The original homestead property on the east side of the lake was purchased in 1824 by Perry native, Edward Bugbee. His older brother William would build to his north; his younger brother John to his south - three brothers in a row. Edward established his farm and built a New England style cape about the time he married Anna McCaslin of Columbia, Maine (c.1835). Together they would produce six children; Amaziah Nash, John Gilman, Stephen Nash, Henrietta Brewer, Lorene Patten and Edward Jr. Familial bliss unfortunately would last but a few precious years; cut short by an all too common 19th century tragedy.

In 1853 an epidemic of no small proportion would strike all three families. It began just a week after a terrible blizzard, in the midst of an unusually mild winter.  Edward was the first to die - likely of pneumonia then called typhoid or lung fever. Within the month, also gone would be his older brother William, his sister-in-law, Hannah (John's wife), and their 18 year son Elijah. The calamity however, would not be complete until the following spring, when Edward's wife, Anna, also succumbed, leaving all of their young children orphaned.

The property would fall into arrears and land in custodial care, but would manage to remain in the hands of the Bugbee children who had been dispersed - placed in the homes of family, friends and neighbors. The farm was eventually sold in 1870, by Edward and Anna's youngest to next door neighbors, Robert and Martha Ann Golding. The Goldings had purchased William's farm from his estate in 1854. Within two years, one of their children, Nathaniel, with his new bride, Mary Frye, moved into the Bugbee homestead. They would also rear a family in this home - all nine of the Golding children; Mary, Rob, Francis, Daisy, Valeria, Will, Amy, Kate and Jim - were born in the aging cape.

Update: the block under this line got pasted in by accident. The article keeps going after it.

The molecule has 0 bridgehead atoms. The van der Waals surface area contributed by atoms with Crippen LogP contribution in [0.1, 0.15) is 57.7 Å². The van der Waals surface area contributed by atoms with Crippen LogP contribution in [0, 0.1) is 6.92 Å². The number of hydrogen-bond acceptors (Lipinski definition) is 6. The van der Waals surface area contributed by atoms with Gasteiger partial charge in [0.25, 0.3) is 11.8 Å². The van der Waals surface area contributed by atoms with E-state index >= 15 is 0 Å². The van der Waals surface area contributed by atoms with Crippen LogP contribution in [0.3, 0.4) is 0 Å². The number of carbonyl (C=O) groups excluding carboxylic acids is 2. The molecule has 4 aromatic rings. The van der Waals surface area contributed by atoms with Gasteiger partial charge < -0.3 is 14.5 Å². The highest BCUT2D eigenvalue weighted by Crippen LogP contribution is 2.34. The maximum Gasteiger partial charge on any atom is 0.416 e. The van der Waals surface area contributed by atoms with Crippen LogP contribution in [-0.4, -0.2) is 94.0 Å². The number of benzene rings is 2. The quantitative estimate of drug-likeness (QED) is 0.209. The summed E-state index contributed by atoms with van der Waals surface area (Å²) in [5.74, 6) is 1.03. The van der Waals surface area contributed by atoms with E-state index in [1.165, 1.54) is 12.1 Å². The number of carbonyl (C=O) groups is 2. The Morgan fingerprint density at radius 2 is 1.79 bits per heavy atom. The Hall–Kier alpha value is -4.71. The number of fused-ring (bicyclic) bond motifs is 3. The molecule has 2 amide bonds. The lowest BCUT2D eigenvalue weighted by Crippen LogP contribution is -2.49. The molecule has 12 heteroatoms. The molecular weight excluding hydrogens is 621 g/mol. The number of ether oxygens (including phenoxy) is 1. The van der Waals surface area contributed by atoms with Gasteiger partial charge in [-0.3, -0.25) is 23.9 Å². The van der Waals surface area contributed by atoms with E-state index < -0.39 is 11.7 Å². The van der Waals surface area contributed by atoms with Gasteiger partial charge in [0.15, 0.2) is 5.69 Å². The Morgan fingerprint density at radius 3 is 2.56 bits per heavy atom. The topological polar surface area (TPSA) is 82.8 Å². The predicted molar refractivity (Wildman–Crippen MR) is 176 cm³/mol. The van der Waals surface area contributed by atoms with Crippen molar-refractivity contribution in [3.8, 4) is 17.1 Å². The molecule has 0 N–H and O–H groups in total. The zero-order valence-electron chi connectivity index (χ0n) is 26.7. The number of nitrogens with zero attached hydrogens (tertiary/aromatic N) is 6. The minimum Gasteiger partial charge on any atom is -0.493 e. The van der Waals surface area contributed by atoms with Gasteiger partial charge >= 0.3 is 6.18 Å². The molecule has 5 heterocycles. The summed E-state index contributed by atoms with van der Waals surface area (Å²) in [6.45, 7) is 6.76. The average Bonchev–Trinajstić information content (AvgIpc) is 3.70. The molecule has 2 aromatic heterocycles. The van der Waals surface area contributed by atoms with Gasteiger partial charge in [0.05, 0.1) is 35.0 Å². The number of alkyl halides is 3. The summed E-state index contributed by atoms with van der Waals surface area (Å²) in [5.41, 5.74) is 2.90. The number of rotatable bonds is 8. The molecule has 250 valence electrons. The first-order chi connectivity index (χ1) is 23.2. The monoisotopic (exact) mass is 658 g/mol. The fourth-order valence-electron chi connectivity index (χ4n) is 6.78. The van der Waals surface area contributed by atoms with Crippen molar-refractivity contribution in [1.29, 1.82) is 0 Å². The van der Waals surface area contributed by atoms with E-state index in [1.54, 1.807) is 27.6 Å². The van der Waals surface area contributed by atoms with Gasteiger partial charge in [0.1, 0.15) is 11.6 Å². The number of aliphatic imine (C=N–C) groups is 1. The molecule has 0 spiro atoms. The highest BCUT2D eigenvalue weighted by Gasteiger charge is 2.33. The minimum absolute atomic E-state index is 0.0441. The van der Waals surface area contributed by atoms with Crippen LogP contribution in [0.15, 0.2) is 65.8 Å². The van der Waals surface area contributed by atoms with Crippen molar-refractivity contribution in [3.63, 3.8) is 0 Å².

We had never really known for sure where that house had stood. Piles off dirt obscured many of the possibilities. Tradition provided us with several vague locations (somewhere in the orchard). Once the offending mounds were removed, the only clear foundation surrounded the garden. It was certainly possible that the old cape foundation had long since disappeared. Out of curiosity we measured the garden's fieldstone perimeter -16 feet by 20. We walked down to the lake and measured the camp -16 feet by 20. Had this old foundation pre-dated the garage found in 1960's photographs and our neighbor's recollections? We took a loupe to a 1935 aerial view of our farm and studied the location carefully. Sure enough there was a faint rectangle of rocks in precisely the right place.

It seems fitting that on this spot with so much history, there is a new beginning. Transformed and inviting; it has quickly become a natural magnet for bees, hummingbirds, butterflies and birds; as well as summer friends and neighbors.


My Perennial Garden Part 1


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(click photo to view larger image)

(comments = 1)

April 24, 2011

Ahhh, WONDERFUL. I just want to sit in one of those chairs & soak it all in for a couple of hours...bliss. Fun to see that you cannot take the California out of the girl :>}
Love that poppy!